Cameron Slater delivers whale-size bite to companies who cancel ads to avoid the Dirty Politics controversy.
The Dirty Politics storm has exposed the dangers of advertising on controversial political websites.
The Nicky Hager book attacked the Whale Oil site with allegations of dirty tricks and links to the National Party, the Food & Grocery Council and the tobacco industry - allegations rejected by Cameron Slater, the site's owner.
Slater and his attacking approach have always been controversial. But Dirty Politics has placed him at the centre of the election campaign, and his reaction to advertisers who have withdrawn from the site has been similar to his approach to politicians he dislikes.
In typically forceful fashion, he has implied that advertisers who withdrew from Whale Oil were aligning themselves with the left. He even published a photograph of Labour's Grant Robertson in a photo opportunity at a Pak'nSave as evidence the supermarket leaned to the left.
That logic will be shocking to any of the myriad advertisers who have hosted photo ops; taken to its logical conclusion, it would presumably see politicians banned from many retail premises.
Flight Centre and Pak'nSave both decided they did not want to be seen on Whale Oil and withdrew their ads as the political storm escalated. Pak'nSave - which is part of the Foodstuffs co-operative - suffered double trouble with Slater bizarrely accusing the supermarket chain of taking a political and/or ethical stance.
"I don't like the idea of where that's going to end up with a list of companies that will support left politics, and list of companies that will support the right," Slater said, with typical hyperbole, in an August 22 post.
"With everything else going on right now, the last thing we need is to go on a witch-hunt and divide the nation's businesses into political and apolitical."
Yet the standard view in media and advertising is not so conspiratorial. Advertisers often avoid being linked to political controversy.
Both advertisers said their withdrawal from Whale Oil was to avoid the danger of being called political.
Foodstuffs group communications director Antoinette Shallue said: "Due to recent publicity Whale Oil has become part of a highly emotional political debate.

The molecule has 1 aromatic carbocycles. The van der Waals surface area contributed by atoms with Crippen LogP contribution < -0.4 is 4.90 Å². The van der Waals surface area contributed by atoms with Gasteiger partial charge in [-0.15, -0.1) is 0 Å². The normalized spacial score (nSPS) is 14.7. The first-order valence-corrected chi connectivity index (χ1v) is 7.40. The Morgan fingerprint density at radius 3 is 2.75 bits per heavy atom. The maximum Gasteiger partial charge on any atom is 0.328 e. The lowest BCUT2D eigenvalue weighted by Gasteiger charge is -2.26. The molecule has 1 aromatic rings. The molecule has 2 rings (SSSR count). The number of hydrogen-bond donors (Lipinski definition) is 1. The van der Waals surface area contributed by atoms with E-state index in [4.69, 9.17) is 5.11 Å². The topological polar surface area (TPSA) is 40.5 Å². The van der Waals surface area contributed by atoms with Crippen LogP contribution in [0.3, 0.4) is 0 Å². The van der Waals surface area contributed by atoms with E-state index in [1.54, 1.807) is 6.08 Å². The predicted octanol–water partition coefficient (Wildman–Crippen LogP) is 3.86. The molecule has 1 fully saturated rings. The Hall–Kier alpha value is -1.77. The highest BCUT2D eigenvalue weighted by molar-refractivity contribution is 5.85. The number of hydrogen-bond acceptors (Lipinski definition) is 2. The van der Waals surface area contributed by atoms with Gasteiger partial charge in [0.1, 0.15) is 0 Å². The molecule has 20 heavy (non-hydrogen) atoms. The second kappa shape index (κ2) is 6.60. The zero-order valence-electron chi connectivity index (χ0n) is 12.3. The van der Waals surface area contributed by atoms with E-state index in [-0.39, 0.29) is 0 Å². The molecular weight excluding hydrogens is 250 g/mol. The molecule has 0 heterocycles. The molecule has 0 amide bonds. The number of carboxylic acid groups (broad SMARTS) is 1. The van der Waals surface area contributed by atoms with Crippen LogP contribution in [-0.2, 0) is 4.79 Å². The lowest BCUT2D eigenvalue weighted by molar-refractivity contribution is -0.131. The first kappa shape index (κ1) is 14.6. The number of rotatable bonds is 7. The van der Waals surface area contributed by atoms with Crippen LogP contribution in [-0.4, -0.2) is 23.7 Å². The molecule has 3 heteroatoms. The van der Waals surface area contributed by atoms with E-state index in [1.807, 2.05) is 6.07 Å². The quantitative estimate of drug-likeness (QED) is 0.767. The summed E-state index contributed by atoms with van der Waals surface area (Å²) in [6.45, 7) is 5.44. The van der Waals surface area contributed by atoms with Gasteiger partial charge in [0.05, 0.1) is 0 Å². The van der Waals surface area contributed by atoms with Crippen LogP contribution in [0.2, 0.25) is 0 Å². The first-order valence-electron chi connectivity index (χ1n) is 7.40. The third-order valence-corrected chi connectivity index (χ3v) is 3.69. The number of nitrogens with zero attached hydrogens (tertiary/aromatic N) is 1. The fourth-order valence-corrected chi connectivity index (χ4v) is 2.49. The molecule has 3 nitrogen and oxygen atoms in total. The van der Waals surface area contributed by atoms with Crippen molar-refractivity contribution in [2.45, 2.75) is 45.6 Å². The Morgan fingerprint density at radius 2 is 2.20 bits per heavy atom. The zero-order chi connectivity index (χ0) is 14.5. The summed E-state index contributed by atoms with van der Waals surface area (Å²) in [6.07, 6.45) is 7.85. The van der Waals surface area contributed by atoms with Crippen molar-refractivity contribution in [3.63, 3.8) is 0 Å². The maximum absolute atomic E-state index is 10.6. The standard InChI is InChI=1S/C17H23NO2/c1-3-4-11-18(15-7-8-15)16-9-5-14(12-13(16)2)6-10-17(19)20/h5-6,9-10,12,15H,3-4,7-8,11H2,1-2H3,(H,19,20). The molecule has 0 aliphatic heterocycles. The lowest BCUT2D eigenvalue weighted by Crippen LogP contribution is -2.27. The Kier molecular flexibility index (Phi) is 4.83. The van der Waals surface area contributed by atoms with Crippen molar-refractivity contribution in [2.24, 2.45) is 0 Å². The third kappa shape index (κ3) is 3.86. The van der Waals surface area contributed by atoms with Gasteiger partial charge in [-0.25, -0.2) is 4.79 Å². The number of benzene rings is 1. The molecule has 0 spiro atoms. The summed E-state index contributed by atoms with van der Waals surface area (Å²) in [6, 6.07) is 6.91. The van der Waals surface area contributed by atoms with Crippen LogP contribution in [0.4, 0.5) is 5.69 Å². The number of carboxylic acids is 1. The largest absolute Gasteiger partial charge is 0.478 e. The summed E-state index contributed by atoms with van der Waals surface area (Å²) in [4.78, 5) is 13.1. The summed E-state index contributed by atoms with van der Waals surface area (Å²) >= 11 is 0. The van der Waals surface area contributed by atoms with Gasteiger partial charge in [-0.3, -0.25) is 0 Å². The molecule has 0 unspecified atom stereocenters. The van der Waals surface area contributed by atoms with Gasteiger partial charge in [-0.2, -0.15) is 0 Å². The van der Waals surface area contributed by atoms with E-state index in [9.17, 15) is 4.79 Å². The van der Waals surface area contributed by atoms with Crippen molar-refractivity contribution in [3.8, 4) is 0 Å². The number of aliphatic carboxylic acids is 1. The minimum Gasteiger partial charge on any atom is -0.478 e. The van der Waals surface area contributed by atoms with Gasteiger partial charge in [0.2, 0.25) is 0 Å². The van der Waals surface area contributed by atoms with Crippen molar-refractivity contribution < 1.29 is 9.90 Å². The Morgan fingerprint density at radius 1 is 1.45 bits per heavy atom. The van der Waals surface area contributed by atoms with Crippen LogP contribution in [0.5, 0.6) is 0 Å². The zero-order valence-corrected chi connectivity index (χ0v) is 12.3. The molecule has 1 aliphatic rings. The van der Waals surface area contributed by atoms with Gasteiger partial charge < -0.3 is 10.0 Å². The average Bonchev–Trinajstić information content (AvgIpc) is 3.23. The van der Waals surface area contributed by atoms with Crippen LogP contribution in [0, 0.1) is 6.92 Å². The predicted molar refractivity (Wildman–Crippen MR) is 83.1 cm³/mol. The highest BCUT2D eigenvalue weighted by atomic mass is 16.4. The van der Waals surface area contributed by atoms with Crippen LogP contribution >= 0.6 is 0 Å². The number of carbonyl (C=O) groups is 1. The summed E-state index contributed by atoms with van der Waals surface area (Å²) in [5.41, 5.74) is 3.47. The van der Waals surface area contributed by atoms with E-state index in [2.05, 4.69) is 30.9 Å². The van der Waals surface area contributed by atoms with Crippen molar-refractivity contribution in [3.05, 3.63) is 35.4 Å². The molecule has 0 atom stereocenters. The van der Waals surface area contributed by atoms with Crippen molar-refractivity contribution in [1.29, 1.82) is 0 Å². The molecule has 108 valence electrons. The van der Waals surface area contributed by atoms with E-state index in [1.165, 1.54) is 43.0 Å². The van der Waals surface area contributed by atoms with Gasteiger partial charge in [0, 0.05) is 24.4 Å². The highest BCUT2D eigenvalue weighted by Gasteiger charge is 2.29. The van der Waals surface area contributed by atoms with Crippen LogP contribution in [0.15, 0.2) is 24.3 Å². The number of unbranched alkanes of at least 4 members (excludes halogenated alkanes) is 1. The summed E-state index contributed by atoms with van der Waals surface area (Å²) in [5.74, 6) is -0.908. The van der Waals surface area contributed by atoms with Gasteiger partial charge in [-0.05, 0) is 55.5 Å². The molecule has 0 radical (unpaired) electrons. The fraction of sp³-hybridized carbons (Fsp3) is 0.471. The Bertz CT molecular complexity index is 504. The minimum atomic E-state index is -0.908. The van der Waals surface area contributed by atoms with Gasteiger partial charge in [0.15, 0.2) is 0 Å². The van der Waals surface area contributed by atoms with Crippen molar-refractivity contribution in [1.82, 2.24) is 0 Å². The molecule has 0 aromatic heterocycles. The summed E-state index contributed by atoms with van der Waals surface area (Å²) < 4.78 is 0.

"As such we have chosen that in the lead-up to the general election it is most appropriate for our brand not to advertise on this site. Our advertising withdrawal is that ... we refuse to be seen to be taking sides.
"We have nothing further to add on our decision, which will be reviewed after the election."
Flight Centre NZ managing director Chris Grieve said the company was non-political and it didn't position itself in association with political blogs.
"The company investigated this issue with our media agency and has set up an exclusion to ensure that Flight Centre's advertisements do not appear on any political blogs."
All this is a messy issue for advertisers and for media buyers who place advertising with small websites.
They buy space for ads using automated processes, pay no heed to content and brand, and focus on the number of readers. This hands-off approach is needed, largely because there is so much fragmentation of digital media, and the buyers don't have the resources to make one-by-one decisions. In some ways, these automated systems are taking the art out of buying and making it pure maths, with people picking the best prices online.
Advertising consultant Martin Gillman said it was possible to rule out some media from automatic buying systems, but this had to be a proactive decision.
Derek Lindsay is head of the media committee for the advertising agency body CAANZ, and believes that while there are still a few tweaks being made, the system of automated buying is working. "We had a meeting about this recently, though nothing to do with Whale Oil."